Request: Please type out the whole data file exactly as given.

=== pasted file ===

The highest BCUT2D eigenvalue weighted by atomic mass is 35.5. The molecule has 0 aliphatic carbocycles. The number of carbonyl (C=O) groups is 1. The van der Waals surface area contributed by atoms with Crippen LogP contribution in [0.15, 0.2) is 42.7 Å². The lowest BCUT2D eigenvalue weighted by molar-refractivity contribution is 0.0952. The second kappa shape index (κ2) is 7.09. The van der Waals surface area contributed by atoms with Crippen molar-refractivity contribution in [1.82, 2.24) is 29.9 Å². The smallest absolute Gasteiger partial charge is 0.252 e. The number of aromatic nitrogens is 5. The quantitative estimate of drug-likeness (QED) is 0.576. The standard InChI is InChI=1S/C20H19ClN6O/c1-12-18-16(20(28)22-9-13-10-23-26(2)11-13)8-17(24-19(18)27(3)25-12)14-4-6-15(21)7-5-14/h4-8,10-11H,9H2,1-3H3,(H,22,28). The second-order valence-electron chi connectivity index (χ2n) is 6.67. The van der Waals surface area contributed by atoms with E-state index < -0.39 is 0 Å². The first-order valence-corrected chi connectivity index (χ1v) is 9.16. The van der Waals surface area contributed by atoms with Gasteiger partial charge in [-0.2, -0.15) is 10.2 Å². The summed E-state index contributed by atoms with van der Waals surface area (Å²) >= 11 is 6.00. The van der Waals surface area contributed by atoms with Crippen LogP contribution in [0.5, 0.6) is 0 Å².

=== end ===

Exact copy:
The highest BCUT2D eigenvalue weighted by atomic mass is 35.5. The molecule has 0 aliphatic carbocycles. The number of carbonyl (C=O) groups is 1. The van der Waals surface area contributed by atoms with Crippen LogP contribution in [0.15, 0.2) is 42.7 Å². The lowest BCUT2D eigenvalue weighted by molar-refractivity contribution is 0.0952. The second kappa shape index (κ2) is 7.09. The van der Waals surface area contributed by atoms with Crippen molar-refractivity contribution in [1.82, 2.24) is 29.9 Å². The smallest absolute Gasteiger partial charge is 0.252 e. The number of aromatic nitrogens is 5. The quantitative estimate of drug-likeness (QED) is 0.576. The standard InChI is InChI=1S/C20H19ClN6O/c1-12-18-16(20(28)22-9-13-10-23-26(2)11-13)8-17(24-19(18)27(3)25-12)14-4-6-15(21)7-5-14/h4-8,10-11H,9H2,1-3H3,(H,22,28). The second-order valence-electron chi connectivity index (χ2n) is 6.67. The van der Waals surface area contributed by atoms with E-state index < -0.39 is 0 Å². The first-order valence-corrected chi connectivity index (χ1v) is 9.16. The van der Waals surface area contributed by atoms with Gasteiger partial charge in [-0.2, -0.15) is 10.2 Å². The summed E-state index contributed by atoms with van der Waals surface area (Å²) >= 11 is 6.00. The van der Waals surface area contributed by atoms with Crippen LogP contribution in [0.5, 0.6) is 0 Å².